4.   Reclaimed water should not be used for cycle testing. FDEP should require that potable water be used for cycle testing to reduce potential hazards to the aquifer from contaminates associated with reclaimed water.

5.   A location to contain the discharge waters from cycle testing has not been established.  Due to Arsenic mobilization, this should be determined before the permit is issued.

6.   The injected water will probably not stay in the location of injection and will travel through the aquifer. Fluid movement of injected sewage wastewater has been found at the nearby Class I injection wells in Brevard County at Sykes Creek, South Beaches, and D.B. Lee (EPA 2003). Low recovery rates have been recorded at ASR wells across the state (EPA 2003).


1. The Cocoa Beach ASR injection zone is proposed at 1,200 feet below land surface, in the lower Floridan aquifer and only 100 feet below the Underground Source of Drinking Water (USDW), a highly protected drinking water aquifer.  The less dense and less saline injected reclaimed wastewater will seek to flow upwards in the Floridan aquifer and may pose a threat to the USDW.

2. Rules should not be relaxed because the proposed injection zone would be 100 feet below the USDW.  Rules should be the same as those for USDW because it is only 100 feet below the drinking water aquifer.

a)  Due to the fact test injections would take place directly below the USDW, the applicant has not enacted a 2-mile radius well ban that would affect more than 400 private wells in the area.  

b) There are no down-gradient monitoring wells at the property boundary.  Down-gradient monitor wells in the storage zone near the property boundary should be required, as was pointed out by District staff. There should also be a down-gradient boundary well at the bottom of the USDW.

c) The Applicant is not required to treat the reclaimed wastewater to full drinking water standards because they would inject 100 ft. below the USDW.

3.  The Applicant also intends to to keep their permit to discharge into the Banana River.

4.   The Banana River Aquatic Preserve surrounds the injection area. The Banana River Aquatic Preserve was created by the legislature to protect valuable submerged lands that are critical to water quality. The marine environment and economic well-being of marine-based businesses could be impacted by this ASR well. The injectate of deep disposal wells in the south beaches of Brevard County and South Florida have risen into the USDW. “Two of the WWTP's on the barrier islands in Brevard County utilize deep-injection discharge of secondarily effluent to 1000m depth below the barrier island. The south beaches central wastewater treatment facility, with a permitted capacity of 36 million liters/day has been identified in a recent USEPA risk assessment as a facility with 'potential for significant vertical migration of effluent into the overlying drinking water aquifer' (USEPA 2003)” (Barile, P.J., 2004).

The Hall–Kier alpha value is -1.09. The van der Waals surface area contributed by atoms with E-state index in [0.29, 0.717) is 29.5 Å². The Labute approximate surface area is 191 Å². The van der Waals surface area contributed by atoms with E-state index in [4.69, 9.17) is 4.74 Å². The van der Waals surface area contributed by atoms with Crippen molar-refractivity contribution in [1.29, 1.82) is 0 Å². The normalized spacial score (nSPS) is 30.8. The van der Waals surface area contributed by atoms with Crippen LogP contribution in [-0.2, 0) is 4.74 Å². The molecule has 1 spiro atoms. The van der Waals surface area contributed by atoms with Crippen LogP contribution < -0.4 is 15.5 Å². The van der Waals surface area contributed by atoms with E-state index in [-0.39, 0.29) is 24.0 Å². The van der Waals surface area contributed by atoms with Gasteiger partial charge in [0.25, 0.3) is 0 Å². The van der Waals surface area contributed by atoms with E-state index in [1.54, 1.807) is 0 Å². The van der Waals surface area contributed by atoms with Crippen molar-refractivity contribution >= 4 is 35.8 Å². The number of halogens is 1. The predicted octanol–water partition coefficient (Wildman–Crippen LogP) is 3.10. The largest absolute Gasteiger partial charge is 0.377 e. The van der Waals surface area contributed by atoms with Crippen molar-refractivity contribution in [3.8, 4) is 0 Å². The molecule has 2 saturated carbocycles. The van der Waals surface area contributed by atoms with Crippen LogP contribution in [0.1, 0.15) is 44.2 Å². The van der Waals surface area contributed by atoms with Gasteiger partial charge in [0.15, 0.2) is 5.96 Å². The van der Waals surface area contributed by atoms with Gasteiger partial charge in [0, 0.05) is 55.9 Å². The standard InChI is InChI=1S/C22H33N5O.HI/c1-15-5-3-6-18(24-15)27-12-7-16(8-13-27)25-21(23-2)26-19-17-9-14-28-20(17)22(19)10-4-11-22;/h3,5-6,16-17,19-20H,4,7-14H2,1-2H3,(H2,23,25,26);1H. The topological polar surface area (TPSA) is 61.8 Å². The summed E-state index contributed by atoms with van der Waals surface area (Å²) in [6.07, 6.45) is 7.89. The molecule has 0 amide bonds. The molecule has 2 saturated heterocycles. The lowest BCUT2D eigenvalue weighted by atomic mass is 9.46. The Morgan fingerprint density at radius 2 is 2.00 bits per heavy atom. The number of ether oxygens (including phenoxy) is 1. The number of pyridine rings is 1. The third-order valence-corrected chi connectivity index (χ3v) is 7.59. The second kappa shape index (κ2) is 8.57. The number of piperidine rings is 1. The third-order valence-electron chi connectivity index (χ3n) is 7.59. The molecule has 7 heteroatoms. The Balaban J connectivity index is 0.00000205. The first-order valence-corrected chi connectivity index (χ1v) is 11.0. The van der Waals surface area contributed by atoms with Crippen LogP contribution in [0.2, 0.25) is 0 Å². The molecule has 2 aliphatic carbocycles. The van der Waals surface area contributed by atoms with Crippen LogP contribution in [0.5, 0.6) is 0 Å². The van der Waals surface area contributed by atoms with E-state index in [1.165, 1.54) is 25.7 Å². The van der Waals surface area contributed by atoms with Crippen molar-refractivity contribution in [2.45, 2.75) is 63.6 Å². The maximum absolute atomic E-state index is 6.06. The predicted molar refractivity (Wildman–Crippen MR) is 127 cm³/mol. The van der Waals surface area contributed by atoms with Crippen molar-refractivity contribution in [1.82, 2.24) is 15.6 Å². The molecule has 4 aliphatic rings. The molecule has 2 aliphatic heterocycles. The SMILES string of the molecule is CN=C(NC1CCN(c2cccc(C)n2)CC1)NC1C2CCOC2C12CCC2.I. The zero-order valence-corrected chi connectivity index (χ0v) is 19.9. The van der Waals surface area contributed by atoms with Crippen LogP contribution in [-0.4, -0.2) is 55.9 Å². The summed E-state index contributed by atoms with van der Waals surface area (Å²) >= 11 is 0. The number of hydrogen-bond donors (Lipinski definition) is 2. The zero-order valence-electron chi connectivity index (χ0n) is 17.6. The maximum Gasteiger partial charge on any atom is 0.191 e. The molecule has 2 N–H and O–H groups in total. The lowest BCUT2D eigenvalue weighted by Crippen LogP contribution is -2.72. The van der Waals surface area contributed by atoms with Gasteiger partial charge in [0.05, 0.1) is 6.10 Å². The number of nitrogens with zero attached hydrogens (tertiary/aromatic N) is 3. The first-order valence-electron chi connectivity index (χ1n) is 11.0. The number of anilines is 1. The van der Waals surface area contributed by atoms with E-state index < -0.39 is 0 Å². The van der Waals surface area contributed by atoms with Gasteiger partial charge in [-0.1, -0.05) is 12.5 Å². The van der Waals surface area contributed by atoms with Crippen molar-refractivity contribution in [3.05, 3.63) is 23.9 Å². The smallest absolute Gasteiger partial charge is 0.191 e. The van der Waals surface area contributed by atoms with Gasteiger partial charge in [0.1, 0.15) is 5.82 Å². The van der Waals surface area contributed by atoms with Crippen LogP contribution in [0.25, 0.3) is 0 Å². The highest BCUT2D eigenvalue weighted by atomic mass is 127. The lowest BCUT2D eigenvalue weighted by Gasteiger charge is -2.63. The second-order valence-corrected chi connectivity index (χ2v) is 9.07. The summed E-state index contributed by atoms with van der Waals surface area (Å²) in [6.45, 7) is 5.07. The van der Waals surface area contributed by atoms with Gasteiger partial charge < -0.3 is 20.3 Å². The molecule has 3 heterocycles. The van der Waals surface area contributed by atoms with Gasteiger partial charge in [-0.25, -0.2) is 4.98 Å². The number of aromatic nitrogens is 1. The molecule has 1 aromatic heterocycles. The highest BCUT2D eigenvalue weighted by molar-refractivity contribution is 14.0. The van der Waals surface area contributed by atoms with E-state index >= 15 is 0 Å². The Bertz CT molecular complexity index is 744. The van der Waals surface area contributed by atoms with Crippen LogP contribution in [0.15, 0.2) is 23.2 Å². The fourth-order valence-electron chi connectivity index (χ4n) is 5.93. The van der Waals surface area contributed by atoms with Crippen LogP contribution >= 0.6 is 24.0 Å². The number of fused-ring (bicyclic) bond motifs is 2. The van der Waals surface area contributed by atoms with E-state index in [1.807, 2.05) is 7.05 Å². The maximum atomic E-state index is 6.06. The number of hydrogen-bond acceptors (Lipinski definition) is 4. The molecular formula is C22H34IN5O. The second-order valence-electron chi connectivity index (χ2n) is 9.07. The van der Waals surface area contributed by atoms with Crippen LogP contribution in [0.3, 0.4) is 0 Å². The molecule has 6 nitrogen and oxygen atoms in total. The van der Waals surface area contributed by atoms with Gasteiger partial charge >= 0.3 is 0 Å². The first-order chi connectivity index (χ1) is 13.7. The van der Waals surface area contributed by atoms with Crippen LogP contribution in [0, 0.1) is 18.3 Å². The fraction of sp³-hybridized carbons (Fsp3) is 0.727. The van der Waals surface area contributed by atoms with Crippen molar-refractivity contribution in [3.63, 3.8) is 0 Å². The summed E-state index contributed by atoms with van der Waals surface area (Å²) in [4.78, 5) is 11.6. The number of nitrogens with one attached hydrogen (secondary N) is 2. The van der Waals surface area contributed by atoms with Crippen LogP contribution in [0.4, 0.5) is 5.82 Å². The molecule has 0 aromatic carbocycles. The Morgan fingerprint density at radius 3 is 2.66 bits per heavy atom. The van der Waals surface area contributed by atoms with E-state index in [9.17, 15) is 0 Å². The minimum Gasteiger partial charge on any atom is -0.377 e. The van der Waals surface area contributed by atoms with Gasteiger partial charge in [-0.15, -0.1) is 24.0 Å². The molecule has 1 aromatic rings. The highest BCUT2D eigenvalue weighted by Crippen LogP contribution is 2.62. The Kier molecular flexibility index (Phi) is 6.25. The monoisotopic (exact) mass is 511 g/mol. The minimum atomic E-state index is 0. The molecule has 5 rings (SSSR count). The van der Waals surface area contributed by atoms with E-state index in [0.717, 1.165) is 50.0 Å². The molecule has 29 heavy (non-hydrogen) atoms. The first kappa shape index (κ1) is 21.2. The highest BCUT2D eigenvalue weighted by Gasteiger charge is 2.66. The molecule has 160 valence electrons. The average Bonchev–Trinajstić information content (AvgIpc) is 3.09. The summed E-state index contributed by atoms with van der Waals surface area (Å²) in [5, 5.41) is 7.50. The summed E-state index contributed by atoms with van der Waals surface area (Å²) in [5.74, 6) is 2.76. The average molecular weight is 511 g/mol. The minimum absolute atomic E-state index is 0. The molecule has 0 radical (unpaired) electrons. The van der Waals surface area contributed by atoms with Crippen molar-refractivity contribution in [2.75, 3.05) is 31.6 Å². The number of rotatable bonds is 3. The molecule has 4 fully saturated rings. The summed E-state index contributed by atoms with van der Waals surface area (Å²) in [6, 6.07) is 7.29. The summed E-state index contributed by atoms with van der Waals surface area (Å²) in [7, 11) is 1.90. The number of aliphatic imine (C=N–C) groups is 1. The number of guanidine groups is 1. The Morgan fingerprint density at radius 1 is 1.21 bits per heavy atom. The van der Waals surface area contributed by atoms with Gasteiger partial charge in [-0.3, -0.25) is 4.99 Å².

5.  Arsenic, a dangerous and highly carcinogenic contaminant, would be released into groundwater by injecting oxygen rich water. Cycle testing of ASR wells in Cocoa, Port Canaveral and around the state caused arsenic releases at levels above EPA groundwater standards.

6. Cycle testing could use potable water, but to save money the City is planning to use reclaimed water.  This sewage wastewater, containing birth control chemicals, prescription drugs, fecal coliform, personal care products, plasticizers, endocrine disruptors, and a long list of carcinogenic contaminants, would be injected approximately 100 feet below the USDW.

7. Our drinking water resources should not be put at risk to irrigate lawns and dispose of sewage wastewater.

8.  Injection wells do not represent a viable solution for the barrier island's fragile ecosystem. ASR wells are incompatible with sustainable coastal water quality and environmental health.  


Save Our Aquifer, Inc., situated at Rockledge, Florida, is organized to protect the Floridan aquifer system and Underground Sources of Drinking Water (USDW), promote awareness, educate the public, elected officials and agency staff, and conduct other such related activities necessary to its mission. Through awareness and education, Save Our Aquifer is working to protect the aquifer and the lagoon for ourselves and future generations.

Email: This email address is being protected from spambots. You need JavaScript enabled to view it.    
Address: PO Box 251, Cocoa, FL 32923

Thanks to SAVE OUR AQUIFER for compiling this information!

Last modified on Wednesday, 02 March 2011 07:11